Getting in touch with my Thelwellian side

My friend is pretty much perfect in every respect, except for one thing. She's horsy
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EVERY THURSDAY afternoon our local charity shop has a half-price sale. You can pick up some amazing bargains. I haven't yet worn the silver Lurex flying-jacket I bought for pounds 1.50 recently, and no one has quite got the hang of the cappuccino-maker - should it gurgle and spit when the water is still lukewarm? - but my pounds 5 musical tantalus is the envy of all our friends.

Too bad Uncle Archie never lived to see it. Being an old Calcutta hand, as they say, and lifelong member of the Oriental Club, he would have recognised a superior tantalus when he saw one.

I take it you all know that a tantalus is a case, usually portable, and much in use in colonial service, in which alcohol decanters are visible but locked up. Mine is shaped like a steam engine; there are six shotglasses in the tender, and the funnel is the neck of the whisky decanter. When you pick it up it plays "Drink to me only..." I bet I'd get a fortune for it at Sotheby's.

Anyway, I tell you all this only because last Thursday, when I called the friend with whom I always go to the charity shop, she said she couldn't come. Why on earth not, I asked. We never miss a Thursday rummage. "Because I'm watching the World Championships from Dubai on the Internet. It's terribly exciting," she said.

World Championship what? I said stupidly. Apart from the Ashes and rugby, December isn't particularly sporty. Unless it was skiing, but not from Dubai, surely?

"Don't be daft," said my friend. "I mean the endurance riding. You know Richard was British heavyweight champion this year."

Funny things, friends. You can love them dearly, even though you find some of their characteristics truly appalling. My Thursday friend is funny, generous, sympathetic, sensitive, accommodating and pretty much perfect in every respect, except for one thing. She's horsy. Being sensitive, as I said, she rarely reveals the darker side of her nature to me, knowing my aversion to all animals except for working sheepdogs.

This is no mean feat considering the fact that she was one of the first women jockeys, has always kept horses even though she lives in the middle of London, and took up endurance riding with her new husband seven years ago.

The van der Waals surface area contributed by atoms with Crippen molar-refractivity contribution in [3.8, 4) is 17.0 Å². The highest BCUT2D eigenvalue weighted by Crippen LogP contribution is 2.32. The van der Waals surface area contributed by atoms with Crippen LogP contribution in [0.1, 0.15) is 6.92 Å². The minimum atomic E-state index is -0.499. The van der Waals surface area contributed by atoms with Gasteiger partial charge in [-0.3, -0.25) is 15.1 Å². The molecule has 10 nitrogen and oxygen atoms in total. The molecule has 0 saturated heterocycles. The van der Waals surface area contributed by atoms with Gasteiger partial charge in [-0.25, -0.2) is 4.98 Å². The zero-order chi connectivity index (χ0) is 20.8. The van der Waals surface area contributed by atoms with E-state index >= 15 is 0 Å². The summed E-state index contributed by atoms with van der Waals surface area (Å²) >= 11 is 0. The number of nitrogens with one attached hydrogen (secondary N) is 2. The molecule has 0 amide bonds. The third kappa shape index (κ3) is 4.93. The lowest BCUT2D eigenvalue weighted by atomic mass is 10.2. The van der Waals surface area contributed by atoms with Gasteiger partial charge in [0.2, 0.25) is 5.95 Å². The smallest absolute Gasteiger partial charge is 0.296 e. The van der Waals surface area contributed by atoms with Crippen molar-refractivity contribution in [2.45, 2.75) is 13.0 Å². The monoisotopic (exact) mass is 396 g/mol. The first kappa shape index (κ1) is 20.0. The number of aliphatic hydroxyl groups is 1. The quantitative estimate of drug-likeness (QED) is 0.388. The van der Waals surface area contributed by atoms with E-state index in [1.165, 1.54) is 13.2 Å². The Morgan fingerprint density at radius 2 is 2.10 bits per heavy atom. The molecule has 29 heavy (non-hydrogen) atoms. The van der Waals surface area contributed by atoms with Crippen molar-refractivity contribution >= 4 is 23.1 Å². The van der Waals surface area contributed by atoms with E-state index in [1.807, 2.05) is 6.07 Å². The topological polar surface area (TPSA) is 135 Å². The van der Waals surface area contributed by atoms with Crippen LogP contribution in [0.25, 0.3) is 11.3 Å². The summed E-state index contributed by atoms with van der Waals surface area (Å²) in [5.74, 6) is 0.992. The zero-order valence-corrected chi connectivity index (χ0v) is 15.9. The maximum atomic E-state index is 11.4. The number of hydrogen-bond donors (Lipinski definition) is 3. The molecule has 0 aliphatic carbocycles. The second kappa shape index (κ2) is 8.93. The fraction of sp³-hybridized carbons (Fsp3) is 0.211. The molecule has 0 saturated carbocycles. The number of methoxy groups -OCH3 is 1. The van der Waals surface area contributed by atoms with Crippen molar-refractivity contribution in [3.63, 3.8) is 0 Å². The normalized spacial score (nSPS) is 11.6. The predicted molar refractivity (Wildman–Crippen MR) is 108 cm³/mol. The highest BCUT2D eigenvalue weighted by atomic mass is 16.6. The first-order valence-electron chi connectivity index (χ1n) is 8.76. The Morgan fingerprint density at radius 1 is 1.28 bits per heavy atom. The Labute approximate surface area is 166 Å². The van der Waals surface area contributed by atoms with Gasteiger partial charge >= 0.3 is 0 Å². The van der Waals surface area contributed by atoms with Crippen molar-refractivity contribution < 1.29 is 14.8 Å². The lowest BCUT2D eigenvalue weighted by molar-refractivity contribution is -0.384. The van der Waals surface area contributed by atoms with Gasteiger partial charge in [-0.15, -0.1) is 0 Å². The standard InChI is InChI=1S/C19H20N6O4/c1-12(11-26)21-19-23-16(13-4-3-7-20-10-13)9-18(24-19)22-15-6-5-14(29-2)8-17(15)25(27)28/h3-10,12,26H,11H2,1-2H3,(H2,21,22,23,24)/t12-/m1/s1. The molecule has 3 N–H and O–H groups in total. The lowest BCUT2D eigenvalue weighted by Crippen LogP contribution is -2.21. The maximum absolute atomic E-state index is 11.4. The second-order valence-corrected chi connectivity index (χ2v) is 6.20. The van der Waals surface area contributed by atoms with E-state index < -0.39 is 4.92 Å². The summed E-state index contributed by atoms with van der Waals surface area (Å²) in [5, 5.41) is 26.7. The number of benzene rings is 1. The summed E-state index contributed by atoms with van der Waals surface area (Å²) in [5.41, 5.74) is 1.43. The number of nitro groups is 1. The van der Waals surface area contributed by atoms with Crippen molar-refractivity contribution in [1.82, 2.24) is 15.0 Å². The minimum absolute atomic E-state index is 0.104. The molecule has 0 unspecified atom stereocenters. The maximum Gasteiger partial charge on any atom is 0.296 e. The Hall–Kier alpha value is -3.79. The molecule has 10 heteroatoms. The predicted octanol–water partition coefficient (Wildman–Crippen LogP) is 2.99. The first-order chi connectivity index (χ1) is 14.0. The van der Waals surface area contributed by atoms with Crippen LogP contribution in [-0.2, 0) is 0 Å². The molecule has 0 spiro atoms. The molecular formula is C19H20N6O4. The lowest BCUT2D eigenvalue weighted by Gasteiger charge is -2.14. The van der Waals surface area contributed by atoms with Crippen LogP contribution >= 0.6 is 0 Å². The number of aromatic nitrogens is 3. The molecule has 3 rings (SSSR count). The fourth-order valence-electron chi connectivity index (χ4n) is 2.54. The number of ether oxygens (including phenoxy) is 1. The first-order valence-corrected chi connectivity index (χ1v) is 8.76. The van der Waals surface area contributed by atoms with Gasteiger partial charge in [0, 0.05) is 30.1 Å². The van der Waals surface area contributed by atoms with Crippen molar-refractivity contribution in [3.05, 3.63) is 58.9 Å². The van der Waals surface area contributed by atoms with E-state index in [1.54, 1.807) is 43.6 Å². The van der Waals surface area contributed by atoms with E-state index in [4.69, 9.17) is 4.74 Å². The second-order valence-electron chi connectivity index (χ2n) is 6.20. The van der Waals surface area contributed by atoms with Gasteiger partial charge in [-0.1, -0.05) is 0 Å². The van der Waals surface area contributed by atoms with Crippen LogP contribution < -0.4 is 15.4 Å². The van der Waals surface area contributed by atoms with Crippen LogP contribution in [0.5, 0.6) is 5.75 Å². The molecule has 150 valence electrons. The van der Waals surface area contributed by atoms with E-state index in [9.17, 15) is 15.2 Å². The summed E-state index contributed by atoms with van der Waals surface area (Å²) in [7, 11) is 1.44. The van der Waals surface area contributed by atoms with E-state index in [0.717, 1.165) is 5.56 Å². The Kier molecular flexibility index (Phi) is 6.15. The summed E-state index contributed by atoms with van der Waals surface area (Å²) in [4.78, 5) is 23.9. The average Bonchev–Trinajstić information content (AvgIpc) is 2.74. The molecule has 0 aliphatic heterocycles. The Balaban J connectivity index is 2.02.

Occasionally, if I arrive unexpectedly, I may overhear them discussing farriers' fees or bran mash, but to their credit they stop immediately I come in and switch to more sociable topics.

They ride every morning and once, I can't remember why, I agreed to join them. Yes, of course I can ride. To prove it I have Thelwellian photographs of myself as a child on a series of barrel-bellied ponies called Skittles (they were always called Skittles) winning rosettes at gymkhanas. Years later I took it up again briefly to research an article I was writing on the English upper crust. Hunting with the Belvoir reinforced all my prejudices about horsy people.

But in friendship there must be give and take, so off I went to Epsom for a morning's hack. Of the three hours we spent with the horses, only half an hour was spent in the saddle. The rest was devoted to mucking out, grooming, lungeing, tack maintenance and trudging dispiritedly around a five-acre field with a wheelbarrow picking up horse-shit. Apparently it poisons the grass. I've never been riding with my friends since.

I do, however, pick up the odd hint of what they get up to at weekends in the summer, and they seem to be doing pretty well. Endurance riding, I'm told, is the fastest-growing equestrian sport in this country. Since Sheikh Mohammed Al Maktoum took it up this year (it's because of his enthusiasm that the championships are taking place in Dubai), its profile has been raised significantly. My friend bought her horse for a mere pounds 2,000 and was gratified to see it carry her husband to heavyweight victory this summer. The horse Sheikh Mohammed was riding in Dubai last Thursday was the French Endurance Riding Champion and cost him pounds 240,000. When they compete in endurance rides at weekends, my friends, like all the other competitors, sleep in the trailer alongside their horses. Sheikh Mohammed arrives with 100 staff and as many wives, takes over the local hotels, sets up a catering tent for corporate entertaining and flies to and from the venue in his helicopter. I'm glad he only came fourth in Dubai.

If Richard qualifies for the British team one day, as I'm sure he will, I shall drink his health in 20-year-old Laphroaig from my musical tantalus. If he wins I might even give it to him.